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The Equifax Breach Continues to Rage

Six months after a massive data breach at credit reporting company Equifax, Inc. handed hackers the personal information of nearly 150 million Americans, the fallout continues. Equifax first disclosed in September that hackers used a flaw in its website software to extract the personal information of as many as 145.5 million people. The stolen data included names, Social Security numbers, birth dates, addresses, and driver’s license numbers. In just the first two months following the breach, Equifax incurred $87.5 million of expenses, and that number is now expected to grow to $439 million by the end of 2018, making this, potentially, the most expensive reported data breach to date.

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Facebook Loses Second Attempt to Dismiss Biometric Data Class Action

Last week, a federal district judge in California shot down Facebook, Inc.’s second attempt to dismiss a putative class action alleging that its facial recognition software violates the Illinois Biometric Privacy Act (BIPA). The court found that plaintiffs had standing to proceed under the U.S. Supreme Court’s ruling in Spokeo, Inc. v. Robbins because the alleged BIPA violation was sufficient to give rise to a “concrete injury” for purposes of bringing suit.

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The New York Times Features Op-Ed by Craig Newman: “Can the United States Search Data Overseas?”

On February 27, 2018, The New York Times featured an op-ed written by Craig A. Newman, Chair of Patterson Belknap’s Privacy and Data Security Practice, entitled “Can the United States Search Data Overseas?” Mr. Newman discusses the critical question in United States v Microsoft, which is pending before the Supreme Court:  should the U.S. law enforcement have access to emails stored outside the country? He argues that the fundamental problem of storing data across borders will not be solved by this case, and that legislative action is necessary to properly govern “the vast stores of electronic data that move seamlessly across international borders.”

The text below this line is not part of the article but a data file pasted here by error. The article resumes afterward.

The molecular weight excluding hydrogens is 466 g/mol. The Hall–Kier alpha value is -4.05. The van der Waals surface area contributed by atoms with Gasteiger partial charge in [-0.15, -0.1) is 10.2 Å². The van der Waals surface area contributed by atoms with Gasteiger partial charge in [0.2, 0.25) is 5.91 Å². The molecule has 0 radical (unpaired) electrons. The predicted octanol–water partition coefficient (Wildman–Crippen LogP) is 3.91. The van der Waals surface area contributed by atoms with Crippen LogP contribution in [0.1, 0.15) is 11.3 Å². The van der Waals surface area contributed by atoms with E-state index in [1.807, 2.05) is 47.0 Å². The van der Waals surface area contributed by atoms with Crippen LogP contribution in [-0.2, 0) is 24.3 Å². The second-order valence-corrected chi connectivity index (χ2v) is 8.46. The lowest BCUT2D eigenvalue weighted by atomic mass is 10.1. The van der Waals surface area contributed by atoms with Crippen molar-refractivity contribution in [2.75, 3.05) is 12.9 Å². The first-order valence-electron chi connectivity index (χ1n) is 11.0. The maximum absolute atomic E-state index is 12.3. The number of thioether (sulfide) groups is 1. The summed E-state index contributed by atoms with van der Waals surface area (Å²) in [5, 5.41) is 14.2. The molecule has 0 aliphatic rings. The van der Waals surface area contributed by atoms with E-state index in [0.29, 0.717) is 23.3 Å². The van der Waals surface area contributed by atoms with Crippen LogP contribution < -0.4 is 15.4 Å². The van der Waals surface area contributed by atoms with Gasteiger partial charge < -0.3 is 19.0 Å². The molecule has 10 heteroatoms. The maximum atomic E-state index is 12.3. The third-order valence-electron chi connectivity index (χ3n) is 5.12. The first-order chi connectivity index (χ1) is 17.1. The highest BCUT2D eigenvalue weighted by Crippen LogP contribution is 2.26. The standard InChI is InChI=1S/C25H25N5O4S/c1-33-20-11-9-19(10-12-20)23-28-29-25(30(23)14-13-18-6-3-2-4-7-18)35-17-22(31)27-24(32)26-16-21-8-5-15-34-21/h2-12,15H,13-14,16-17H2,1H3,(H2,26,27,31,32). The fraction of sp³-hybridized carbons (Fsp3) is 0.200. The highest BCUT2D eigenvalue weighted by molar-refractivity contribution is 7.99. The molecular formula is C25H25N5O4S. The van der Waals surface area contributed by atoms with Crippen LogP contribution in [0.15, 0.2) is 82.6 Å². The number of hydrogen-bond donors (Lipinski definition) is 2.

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The DFS Effect: Cyber Meets Sarbanes Oxley

Today, financial institutions with ties to New York are spending their Valentine’s Day learning how to use the New York State Department of Financial Services (DFS) web portal.

Almost a year ago, the DFS unveiled one of the most aggressive efforts in the nation to crack down on cybercrime in the banking and insurance industries. And by tomorrow, more than 3,000 firms are required to file through the agency’s online portal their first ever compliance certificate, swearing that their organization has satisfied the first phase of requirements under the state’s new cybersecurity regulation.

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Education Department Toughens Tone on Cyber and Threatens to Pull Funding for Non-Compliance

Recently-issued guidance from the U.S. Department of Education (ED) threatens to “yank” Title IV funding for post-secondary institutions lacking appropriate data security safeguards. The guidance comes as the risk of educational data breaches has intensified, as we have previously reported. The stakes are even higher now that ED has put Title IV recipients on notice that, beginning in fiscal year 2018, they may be subject to compliance audits regarding their data security programs.

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“Legally Reprehensible”: Senate Chastises Uber’s Conduct in 2016 Data Breach

On Tuesday, a Senate subcommittee grilled Uber’s Chief Information Security Officer, John Flynn, over a 2016 data breach that affected nearly 57 million drivers and riders. At the hearing, Uber faced backlash from lawmakers for its “morally wrong and legally reprehensible” conduct that “violated not only the law but the norm of what should be expected.”

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A (Secondary) Education in Data Security